How OnStation is modernizing road work and enabling major savings in the process
We all have several apps on our phone that can tell us where we are. We even have some that can tell us where others are. So why do road crews still have to use decades-old methods to determine where they are while they’re working on a project? That’s the question being answered by Cleveland startup OnStation.
“OnStation is an app for roadway construction projects — at its core, it tells everyone where they are during the project,” said CEO Patrick Russo. “If you’re building a house and you say, ‘Meet me at the kitchen sink,’ everyone can find that quickly. But if you’re on a six-mile highway and you need to find one specific guardrail, that challenge is a lot harder. So we call OnStation the ‘roadway location solution’ because it tells you exactly where you are within two to four feet.”
Locations on the job are known as “stations,” thus the app’s name. And when Russo and his team have introduced the app to the workers who will use it, the response itself justifies the hard work being put in by the OnStation team.
“When you show it to a user — one of the people out in the field doing the work — it’s the same response every time: ‘Wow, this will change how I work. This is way easier to do,’” Russo said. “So when you’re able to solve a real problem like that, it drives you. At its core, this is something that makes an impact right away. That’s the exciting part.”
Enabling crews to more easily establish locations might not seem like a lucrative field at first. But when you consider the efficiency being added by OnStation, it starts to make sense. The company’s case studies suggest savings of about $50,000 on a project thanks to its app
“The traditional way workers determine their location versus using OnStation was a savings of four-and-a-half minutes, and the average user needs to determine their location four or five times a day,” Russo said. “Our analytics tell us that the average user opens the app six times a day. If you start adding up all that time, multiplying it by the hourly rate, it starts to add up really quickly. It’s an operational tool that helps crews do what they do better. We’re taking the hammer away and giving them a nail gun.”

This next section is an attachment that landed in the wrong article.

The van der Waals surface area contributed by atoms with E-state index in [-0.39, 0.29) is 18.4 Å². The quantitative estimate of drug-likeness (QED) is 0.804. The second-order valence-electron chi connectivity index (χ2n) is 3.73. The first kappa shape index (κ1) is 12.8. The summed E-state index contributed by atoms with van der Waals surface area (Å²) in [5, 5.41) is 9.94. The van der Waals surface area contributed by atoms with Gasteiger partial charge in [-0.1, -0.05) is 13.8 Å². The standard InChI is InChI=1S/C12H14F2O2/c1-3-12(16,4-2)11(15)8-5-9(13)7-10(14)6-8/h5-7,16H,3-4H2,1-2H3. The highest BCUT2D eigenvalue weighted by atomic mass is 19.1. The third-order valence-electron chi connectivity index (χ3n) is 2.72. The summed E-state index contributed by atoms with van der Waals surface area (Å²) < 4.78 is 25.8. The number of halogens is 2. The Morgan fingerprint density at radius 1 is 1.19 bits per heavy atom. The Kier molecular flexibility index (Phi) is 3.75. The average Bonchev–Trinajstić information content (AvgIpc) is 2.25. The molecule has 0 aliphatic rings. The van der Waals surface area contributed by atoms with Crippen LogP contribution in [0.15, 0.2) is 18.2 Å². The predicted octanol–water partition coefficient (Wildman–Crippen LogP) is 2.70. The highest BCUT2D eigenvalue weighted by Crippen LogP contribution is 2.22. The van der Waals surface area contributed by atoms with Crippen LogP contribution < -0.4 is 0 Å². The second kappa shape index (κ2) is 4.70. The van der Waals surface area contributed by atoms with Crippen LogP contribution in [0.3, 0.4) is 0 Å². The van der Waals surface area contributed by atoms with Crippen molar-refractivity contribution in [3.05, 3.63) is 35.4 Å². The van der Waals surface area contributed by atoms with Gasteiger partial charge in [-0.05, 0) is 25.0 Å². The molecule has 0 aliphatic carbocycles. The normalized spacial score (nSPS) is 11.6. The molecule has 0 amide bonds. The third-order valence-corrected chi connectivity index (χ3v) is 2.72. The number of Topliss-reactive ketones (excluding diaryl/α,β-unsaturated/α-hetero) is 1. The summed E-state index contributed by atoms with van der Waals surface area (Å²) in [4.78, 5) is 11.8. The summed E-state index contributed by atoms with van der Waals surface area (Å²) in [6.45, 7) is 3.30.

That means that the business side of OnStation has exciting potential. The company is working to add more organizations to its list of partners, and signing other businesses up to use the platform company-wide should help OnStation continue to grow in a field that has no shortage of funding.
“The opportunity is massive,” Russo said. “We spend over $300 billion a year on our roads and bridges. All you have to do is drive down the road and you can see the cones. So we’ve developed an app that anyone can download, which means the distribution is already there and the product is ready to go. It’s not like you have to keep building the product when you sell it. That’s the exciting part. “
OnStation has strong Ohio roots, as Russo was born and raised here. He returned from living out of state to raise his family in northeast Ohio. But that hometown connection isn’t the only reason Cleveland has been the perfect place for OnStation. The company has received multiple grants from the Great Lakes Innovation and Development Enterprise, mentorship from JumpStart and is an engaged part of the northeast Ohio startup scene.
“I’ve been all over the country, and the facilities, networks, schools and landscape we have here in northeast Ohio are awesome,” Russo said. “And the entrepreneurship community in Cleveland is here and growing. You can do it here, and do it affordably. We have a great office with parking and plenty of talented people, and we don’t have to pay salaries like they do in San Francisco. When you’re a startup and all your funding is so valuable, that all adds up and is important. I’ve found this to be a great area for a business. We’re advocates for the area, and we’re excited to get out there and keep building the startup community.”